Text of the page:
The pressure at which the plasma is operated is also significant. Higher pressures and corresponding gases result in the coating of surfaces, while lower pressures are more likely to result in etching processes, which are central to all microelectronics (from cell phones to modern cars). Similarly, the geometry of the reactor and the choice of energy source influence what happens in the plasma and how it affects the surrounding surfaces. For example, an appropriate plasma can be ignited by microwaves, but also by inductively or capacitively coupled radio frequency. “In general, different sizes of plasma reactor are possible, up to the huge dimensions needed to coat entire window panes for high-rise buildings,” says Peter Awakowicz. These coatings serve to reflect infrared radiation that would otherwise cause it to get as hot behind them as in a greenhouse when the sun shines. But you can still see through it. With the sputtering of thin metal layers on foils used for this purpose, it is also possible to work in a feed-through process and thus coat many square metres.
Measurement techniques had to be developed
Only after the basic mechanisms of high-power pulsed sputtering (HiPIMS) and PECVD had been measured and understood in the first phase of the Collaborative Research Center SFB/TR 87 the research teams could get down to the business of implementing such large-area coatings. “We had to develop the appropriate measurement techniques in some cases,” Awakowicz recounts. “If you simply hold a measuring probe in the plasma, it may become coated itself and may lose its function,” he gives an example.
The researchers have gradually been able to fathom and perfect many aspects of the possible processes. For example, PET bottles are cleaned and activated before coating, also by means of plasma. But here, too, the surface of the bottle changes, which in turn influences the subsequent coating. Measurements of the particle flows during cleaning revealed what happens in the process: is wettability increased? And if so, how? Does the surface energy change? At what point in the treatment does the surface become roughened? “If the surface is too rough, you can no longer cover it evenly with an ultra-thin coating,” explains Marc Böke. If all these aspects are taken into account during cleaning and the process is run optimally, this has a considerable influence on the success of the subsequent coating: “We were able to increase the impermeability, which was initially a factor of 100 (depending on the substrate material), to a factor of 500 through the correct setting of the previous cleaning,” says Peter Awakowicz.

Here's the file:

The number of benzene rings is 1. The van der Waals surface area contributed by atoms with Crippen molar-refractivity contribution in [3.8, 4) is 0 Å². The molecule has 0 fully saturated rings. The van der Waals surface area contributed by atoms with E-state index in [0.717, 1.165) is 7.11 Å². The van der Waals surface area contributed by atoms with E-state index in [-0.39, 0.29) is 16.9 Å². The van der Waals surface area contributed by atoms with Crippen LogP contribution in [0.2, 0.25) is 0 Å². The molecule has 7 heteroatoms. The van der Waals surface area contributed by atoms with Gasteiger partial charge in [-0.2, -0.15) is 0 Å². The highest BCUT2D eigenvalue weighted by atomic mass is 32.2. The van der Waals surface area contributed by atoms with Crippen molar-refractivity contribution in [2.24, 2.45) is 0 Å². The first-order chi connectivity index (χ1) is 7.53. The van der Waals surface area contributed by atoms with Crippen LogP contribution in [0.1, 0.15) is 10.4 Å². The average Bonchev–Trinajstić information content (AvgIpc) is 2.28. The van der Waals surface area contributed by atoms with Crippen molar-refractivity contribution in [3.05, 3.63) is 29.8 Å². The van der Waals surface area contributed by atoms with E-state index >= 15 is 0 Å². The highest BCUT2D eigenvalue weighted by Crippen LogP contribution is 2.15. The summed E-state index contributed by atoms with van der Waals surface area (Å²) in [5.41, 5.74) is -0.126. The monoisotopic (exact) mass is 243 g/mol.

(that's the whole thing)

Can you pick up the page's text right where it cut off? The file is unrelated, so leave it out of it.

Keeping plasticizers away from food
Detailed knowledge of the processes in the plasma and the resulting coatings now also make it possible to coat stretchable films with gas-tight thin films. Thanks to an intervening buffer layer, Marc Böke’s team was able to increase the tolerance of the layer to the stretching of the film from originally about three to about six percent. This application is also of interest to the food industry, for example, as the dense coating prevents ingredients from the film, such as the dreaded plasticizers, from penetrating the food.
The latest application, which is currently being worked on, makes a virtue out of necessity: if one actually wishes for layers that are as dense and defect-free as possible, defects such as tiny pores in the coating are almost impossible to avoid. They allow the research teams to use plasma coating to develop non-swelling filter membranes that exhibit previously unknown properties. They can desalinate water or separate gases from each other, such as oxygen from CO2. “Normally, the more selective a membrane is, the lower its transmission, i.e. the more inefficient the process,” explains Marc Böke. “With plasma coating, however, we can control pore formation so that selectivity no longer comes at the expense of transmission or efficiency.” The researchers of the SFB/TR87 can simulate and tailor the polar properties of the membrane. This makes it easier for certain molecules to pass through the membrane. “Water molecules, for example, are made to give up their actual angle, practically flattening out and thus sliding through the pore,” Peter Awakowicz describes. “You couldn’t target something like that before.””